or Why Sigmund Freud is right, and Scott Hanselman is wrong.
The prodigious Scott Hanselman recently wrote a blog post responding to a question posed to him – are we really developers anymore, or just good googlers? While Scott touched on a number of things in his response, including the imposter syndrome that affects many people, myself included from time-to-time, one thing he said really struck me as wrong. Wrong enough to bring me out of 4-month-long blogging hiatus. This is what Scott said:
Third, try programming for a day without Googling. Then two days, maybe a week. See how it feels. Remember that there was a time we programmed without copying our work.
While I guess trying something and reflecting on how it went can be a good course of action, it is not always the case “try cutting your wrists and sitting in a warm bath for a few minutes, a few hours. How does it feel?”. Before we head down this road of no googling lets think our strategy through a little. Are we going to start war-dialling the internet and hope that we come across something relevant? Are we going to hit the books instead? If so, are we going to read the book cover-to-cover, or look things up in the index? Isn’t looking something up in the index of a book just a horribly antiquated version of performing a very limited google search? Or are we going to ignore ‘prior art’ altogether? Imagine the following hypothetical conversation between us, and the owner of the small software consulting firm we work for:
Owner: Thanks for coming in at short notice. I’ve just gotten a call for $CLIENT you’ve been out on-site working for. I know you’ve got a great relationship with them, and you’ve done a lot of great work there, but they gave me a call earlier today, and said the standard of your work has been suffering a lot in the last two weeks. They said you’ve only delivered a fraction of what you’d both planned on. Is everything OK?
Us: OK? Everything is great! I decided two weeks ago instead of looking things up on the internet I was going to do everything from first principles. I spent most of the week writing a concurrent dictionary in C# using a lot of the data structures and concurrency theory they taught me at college. It’s been hard, and there are a few bugs, but I think in a few more weeks it will be ready to add to the project.
Owner: I see. I haven’t been too ‘hands on’ for a while, but isn’t there a ConcurrentDictionary they added in .NET Framework 4.0?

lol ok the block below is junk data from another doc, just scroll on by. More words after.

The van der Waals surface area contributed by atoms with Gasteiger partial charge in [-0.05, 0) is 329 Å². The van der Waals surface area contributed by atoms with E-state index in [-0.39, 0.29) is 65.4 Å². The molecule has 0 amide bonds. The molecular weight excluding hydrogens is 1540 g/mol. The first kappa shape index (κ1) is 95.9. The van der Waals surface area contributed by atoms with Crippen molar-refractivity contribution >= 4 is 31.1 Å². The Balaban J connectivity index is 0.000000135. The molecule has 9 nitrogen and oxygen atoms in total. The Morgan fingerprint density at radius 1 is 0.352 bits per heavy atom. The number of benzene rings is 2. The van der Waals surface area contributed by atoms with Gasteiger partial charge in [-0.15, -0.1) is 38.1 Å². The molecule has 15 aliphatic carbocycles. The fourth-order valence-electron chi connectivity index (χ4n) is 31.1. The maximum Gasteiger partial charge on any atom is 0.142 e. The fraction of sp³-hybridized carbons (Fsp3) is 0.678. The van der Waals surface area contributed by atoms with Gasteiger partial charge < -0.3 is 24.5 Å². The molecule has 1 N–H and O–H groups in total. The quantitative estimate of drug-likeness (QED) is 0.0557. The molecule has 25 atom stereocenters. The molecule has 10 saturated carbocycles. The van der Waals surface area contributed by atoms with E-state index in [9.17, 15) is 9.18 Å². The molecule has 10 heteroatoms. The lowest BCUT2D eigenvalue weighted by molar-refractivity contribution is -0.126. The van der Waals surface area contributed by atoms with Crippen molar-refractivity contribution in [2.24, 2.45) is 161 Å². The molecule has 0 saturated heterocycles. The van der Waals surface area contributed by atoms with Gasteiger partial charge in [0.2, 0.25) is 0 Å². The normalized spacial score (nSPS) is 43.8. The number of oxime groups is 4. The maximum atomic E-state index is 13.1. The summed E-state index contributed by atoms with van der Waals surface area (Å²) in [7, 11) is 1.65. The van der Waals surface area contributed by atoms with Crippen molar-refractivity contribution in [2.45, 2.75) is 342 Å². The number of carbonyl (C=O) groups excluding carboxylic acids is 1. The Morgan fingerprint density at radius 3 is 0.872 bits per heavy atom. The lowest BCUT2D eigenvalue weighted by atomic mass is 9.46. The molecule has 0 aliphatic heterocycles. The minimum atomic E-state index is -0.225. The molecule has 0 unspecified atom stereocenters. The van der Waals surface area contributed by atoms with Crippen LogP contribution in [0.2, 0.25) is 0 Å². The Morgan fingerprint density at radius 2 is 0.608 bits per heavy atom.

Us: You might be right.
Owner: So….just so I’m clear on this – you spent two weeks re-implementing something that was already in the .NET framework, because you unilaterally decided that building things from first principles, rather than searching for existing information on a problem was somehow “better”.
We’re all ultimately accountable to someone for how we spend our time - other founders in a start-up, team-mates and managers if we’re white-collar slaves working for “The Man”, our clients if we’re freelancers or maybe just ourselves . I think wilfully ignoring all the world’s information that has been organized, and made universally accessible and useful, so you can feel better about your prowess as a programmer is crazy.
Freud, who knew a thing or two about crazy, in his 1930 “Civilization and its discontents” hit the nail on the head:
“Man has, as it were, become a kind of prosthetic God. When he puts on all his auxiliary organs he is truly magnificent; but those organs have not grown on to him and they still give him much trouble at times.”
The Internet and the google index are the magnificent auxiliary prosthetic organ that gives us programming super-powers, in much the same way that the atomic bomb is the prosthetic organ that gives humanity the god-like power to destroy the planet. All the same arguments you can make about not using google you can make about every other advancement – intellisense, syntax highlighting, IDEs, high-level languages, integrated circuits, electricity, the steam engine, mathematics, iron, agriculture, language. It is natural that the organs have not grown onto us perfectly yet, and that we, to quote Freud again “do not feel happy in his God-like character”. »